Wednesday, 6 July 2016

I know thee who thou art

I know thee who thou art,
And what thy healing name;
For when my fainting heart
The burden nigh o’ercame,
I saw thy footprints on my road

Where lately passed the Son of God.
Thy name is joined with mine
By every human tie,
And my new name is thine,
A child of God am I;
And never more alone, since thou
Art on the road beside me now.
Beside thee as I walk,
I will delight in thee
In sweet communion talk
Of all thou art to me;
The beauty of thy face behold
And know thy mercies manifold.
Let nothing draw me back
Or turn my heart from thee,
But by the Calvary track
Bring me at last to see
The courts of God, that city fair,
And find my name is written there.
General Albert William Thomas Orsborn 1886-1967
This is one of the few Salvationist hymns which are known at all outside the movement. There are others that perhaps ought to be, but this one certainly deserves its place; it is one of the best hymns from the Salvation Army fold. 
The author was the sixth General of the Salvation Army, serving in the UK and for a period in New Zealand. He knew something of intense suffering, and it seems to me that this hymn probably came out of that. If anyone has further information on the circumstances, I would be glad to know! Not least, it would be interesting to know if it predates the well-known poem Footprints, which itself has disputed dating/authorship.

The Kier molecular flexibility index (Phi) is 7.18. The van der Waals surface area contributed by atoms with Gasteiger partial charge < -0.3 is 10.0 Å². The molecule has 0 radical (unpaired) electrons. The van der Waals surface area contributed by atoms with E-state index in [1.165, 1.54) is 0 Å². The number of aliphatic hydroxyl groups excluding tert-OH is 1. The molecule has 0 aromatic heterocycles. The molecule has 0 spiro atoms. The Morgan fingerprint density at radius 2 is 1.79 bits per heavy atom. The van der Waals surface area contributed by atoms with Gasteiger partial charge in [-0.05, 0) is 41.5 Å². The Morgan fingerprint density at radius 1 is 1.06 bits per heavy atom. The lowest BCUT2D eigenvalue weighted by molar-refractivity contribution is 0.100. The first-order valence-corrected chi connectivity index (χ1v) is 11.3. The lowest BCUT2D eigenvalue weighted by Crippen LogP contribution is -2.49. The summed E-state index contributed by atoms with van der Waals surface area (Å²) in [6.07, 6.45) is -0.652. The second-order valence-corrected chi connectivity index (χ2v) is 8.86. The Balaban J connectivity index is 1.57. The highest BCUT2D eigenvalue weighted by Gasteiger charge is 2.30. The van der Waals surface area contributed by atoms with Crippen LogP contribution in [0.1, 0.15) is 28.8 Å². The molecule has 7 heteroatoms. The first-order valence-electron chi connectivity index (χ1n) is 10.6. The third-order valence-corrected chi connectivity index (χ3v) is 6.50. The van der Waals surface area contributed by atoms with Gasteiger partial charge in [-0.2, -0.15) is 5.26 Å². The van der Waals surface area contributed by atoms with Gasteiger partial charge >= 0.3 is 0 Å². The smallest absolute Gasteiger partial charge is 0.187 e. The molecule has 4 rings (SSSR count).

The language of the hymn comes from someone steeped in English hymnody, and especially Wesley. The hymn is notable for the progression of consciousness of God's presence: v1 footprints are seen, v2 the Lord is walking beside, v3 there is deep conversation and fellowship and in v4, this heavenly companion brings the writer home.

It's worth watching out for the subject of the verb "o'ercame" at the end of the fourth line of the first verse. And I would be interested in what people think Orsborn meant by "every human tie" in verse 2 line 2.

This hymn has become very precious to me recently, though it also brings back a sad memory from many years ago.

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